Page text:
rico

Well-Known Member
Of all the new gear have bought and used in the last few years the 2 pieces of gear that felt right the moment I started using them were the HH2 and the MCRS. 2 kickass, rock solid pieces of gear that I never give a second thought about.
 
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climbingmonkey24

Active Member
Just a quick point about the lanyard stopping you from falling.

Few things to consider.

If there are branches below you then obviously you aren’t gonna slide down the whole tree because eventually the branches would stop your lanyard.

But this is something tree workers think about when spiking in case their spikes kick out. Me personally when I’m climbing a spar if I don’t have a tie in above I cinch my line around the trunk so if I gaff out the line will tighten and prevent me from sliding down the tree. In theory if you just have a lanyard, and especially if you aren’t wearing spikes you could technically go for a slide depending how tight your lanyard is.

Another thing I have seen people do and I have sometimes done is wrap your lanyard around the tree a full 360 degrees so that way if your main system fails the lanyard will tighten and prevent fall out.

The other option would be a second climbing system. I utilize these on some trees depending what I’m doing.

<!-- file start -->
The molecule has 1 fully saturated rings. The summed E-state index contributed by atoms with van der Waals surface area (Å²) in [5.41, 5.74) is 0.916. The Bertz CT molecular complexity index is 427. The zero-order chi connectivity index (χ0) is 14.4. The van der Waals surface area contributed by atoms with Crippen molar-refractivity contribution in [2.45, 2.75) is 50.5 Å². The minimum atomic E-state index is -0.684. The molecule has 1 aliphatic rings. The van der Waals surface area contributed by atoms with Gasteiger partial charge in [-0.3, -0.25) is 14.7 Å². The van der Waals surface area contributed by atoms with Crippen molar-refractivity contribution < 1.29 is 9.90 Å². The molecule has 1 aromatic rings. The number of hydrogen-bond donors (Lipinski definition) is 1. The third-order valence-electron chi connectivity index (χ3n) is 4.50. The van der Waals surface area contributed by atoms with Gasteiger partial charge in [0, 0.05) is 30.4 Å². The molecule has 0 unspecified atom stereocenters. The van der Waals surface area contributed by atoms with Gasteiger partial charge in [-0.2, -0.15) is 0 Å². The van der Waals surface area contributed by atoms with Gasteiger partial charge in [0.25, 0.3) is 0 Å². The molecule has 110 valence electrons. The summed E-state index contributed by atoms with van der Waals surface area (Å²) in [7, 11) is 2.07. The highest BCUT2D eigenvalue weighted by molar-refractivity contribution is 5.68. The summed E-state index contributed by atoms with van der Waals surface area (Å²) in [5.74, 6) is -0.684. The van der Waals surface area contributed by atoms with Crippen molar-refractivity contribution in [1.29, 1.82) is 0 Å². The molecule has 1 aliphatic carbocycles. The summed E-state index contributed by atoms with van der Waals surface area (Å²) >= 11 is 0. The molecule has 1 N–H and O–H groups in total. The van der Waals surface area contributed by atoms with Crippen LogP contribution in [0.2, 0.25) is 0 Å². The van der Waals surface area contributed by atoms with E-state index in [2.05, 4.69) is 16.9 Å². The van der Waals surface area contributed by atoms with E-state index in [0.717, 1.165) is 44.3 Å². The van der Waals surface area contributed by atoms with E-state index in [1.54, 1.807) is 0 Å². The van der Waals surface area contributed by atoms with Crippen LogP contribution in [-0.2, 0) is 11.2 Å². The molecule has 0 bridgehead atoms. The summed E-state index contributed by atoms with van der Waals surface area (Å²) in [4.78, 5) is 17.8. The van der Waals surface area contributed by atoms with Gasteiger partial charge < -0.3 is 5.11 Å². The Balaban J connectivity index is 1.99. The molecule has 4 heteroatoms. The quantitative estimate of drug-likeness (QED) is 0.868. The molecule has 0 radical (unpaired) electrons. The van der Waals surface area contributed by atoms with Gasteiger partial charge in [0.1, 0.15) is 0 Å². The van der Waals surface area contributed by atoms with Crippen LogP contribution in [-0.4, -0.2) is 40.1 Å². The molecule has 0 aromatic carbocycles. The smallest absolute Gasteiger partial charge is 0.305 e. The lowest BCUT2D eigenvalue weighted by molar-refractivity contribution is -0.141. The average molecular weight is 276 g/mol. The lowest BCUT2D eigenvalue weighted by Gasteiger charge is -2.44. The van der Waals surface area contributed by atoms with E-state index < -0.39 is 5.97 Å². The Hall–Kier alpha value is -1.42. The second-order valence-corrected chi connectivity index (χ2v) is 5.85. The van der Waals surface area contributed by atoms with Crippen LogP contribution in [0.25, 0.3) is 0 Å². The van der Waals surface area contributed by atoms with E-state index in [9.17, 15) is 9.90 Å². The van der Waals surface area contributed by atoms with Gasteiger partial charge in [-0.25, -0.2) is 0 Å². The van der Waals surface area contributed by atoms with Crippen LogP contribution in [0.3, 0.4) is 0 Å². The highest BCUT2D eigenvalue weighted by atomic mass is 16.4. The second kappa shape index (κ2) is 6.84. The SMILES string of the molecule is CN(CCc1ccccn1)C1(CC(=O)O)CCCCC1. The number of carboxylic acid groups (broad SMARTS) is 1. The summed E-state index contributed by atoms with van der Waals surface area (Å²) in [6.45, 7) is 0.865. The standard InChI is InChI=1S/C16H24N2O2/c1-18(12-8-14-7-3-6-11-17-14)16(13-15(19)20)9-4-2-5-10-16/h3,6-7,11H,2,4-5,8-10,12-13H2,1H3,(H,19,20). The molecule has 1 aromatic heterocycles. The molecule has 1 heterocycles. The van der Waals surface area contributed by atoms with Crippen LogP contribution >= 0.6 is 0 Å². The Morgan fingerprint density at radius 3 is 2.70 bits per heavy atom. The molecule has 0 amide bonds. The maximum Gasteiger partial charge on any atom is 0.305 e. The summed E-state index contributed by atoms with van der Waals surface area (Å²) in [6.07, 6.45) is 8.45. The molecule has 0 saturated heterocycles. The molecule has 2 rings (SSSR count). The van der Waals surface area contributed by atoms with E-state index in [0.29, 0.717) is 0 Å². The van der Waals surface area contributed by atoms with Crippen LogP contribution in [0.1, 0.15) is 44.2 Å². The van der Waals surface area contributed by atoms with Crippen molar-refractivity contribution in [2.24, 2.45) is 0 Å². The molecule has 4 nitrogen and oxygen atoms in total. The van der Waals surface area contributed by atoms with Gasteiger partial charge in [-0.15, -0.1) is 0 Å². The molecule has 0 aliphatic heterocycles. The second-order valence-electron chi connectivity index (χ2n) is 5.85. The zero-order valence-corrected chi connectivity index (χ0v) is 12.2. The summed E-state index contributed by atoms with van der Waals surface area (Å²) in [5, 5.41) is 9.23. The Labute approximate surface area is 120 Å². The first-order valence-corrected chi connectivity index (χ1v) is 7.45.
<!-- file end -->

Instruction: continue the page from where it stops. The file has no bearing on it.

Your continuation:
southsoundtree

Well-Known Member
Don't worry about getting the snot scratched out of you. Worry if you will come to a very, very, very abrupt stop.

Gaffing out will happen, and you should be practicing pinching the lanyard to the trunk with a squeeze of your hands toward each other. This is your brake. Practice and visualize doing it as a reaction, not a conscious thought.

Whenever I'm operating a machine, like loader or grinder, I always know what my fastest evasive-maneuver will be...dropping loader arms or backing the grinder away are my usuals. When climbing with my lanyard, it's to pinch. Gloves help. Check out speed-spar climbing videos at logging shows. They are using padded gloves and pinching to control speed while bombing out.
 

TimBr

Official Well Known Greeter
@sdeese; Something I've never had a need to try was this suggestion by a veteran arborist. He said that if you start to drop with your lanyard around a tree, slamming your palms against each side of your lanyard will cause it to cinch up on the stem, and stop the fall that is in progress. He called gaffing out "taking the bark highway express".

Edit: I was taking my time while typing up this post, and Sean, @southsoundtree, responded with the same info, only better, before I hit the button to enter my post into the thread. You can't get much better than advice from Sean.
 
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moss

Well-Known Member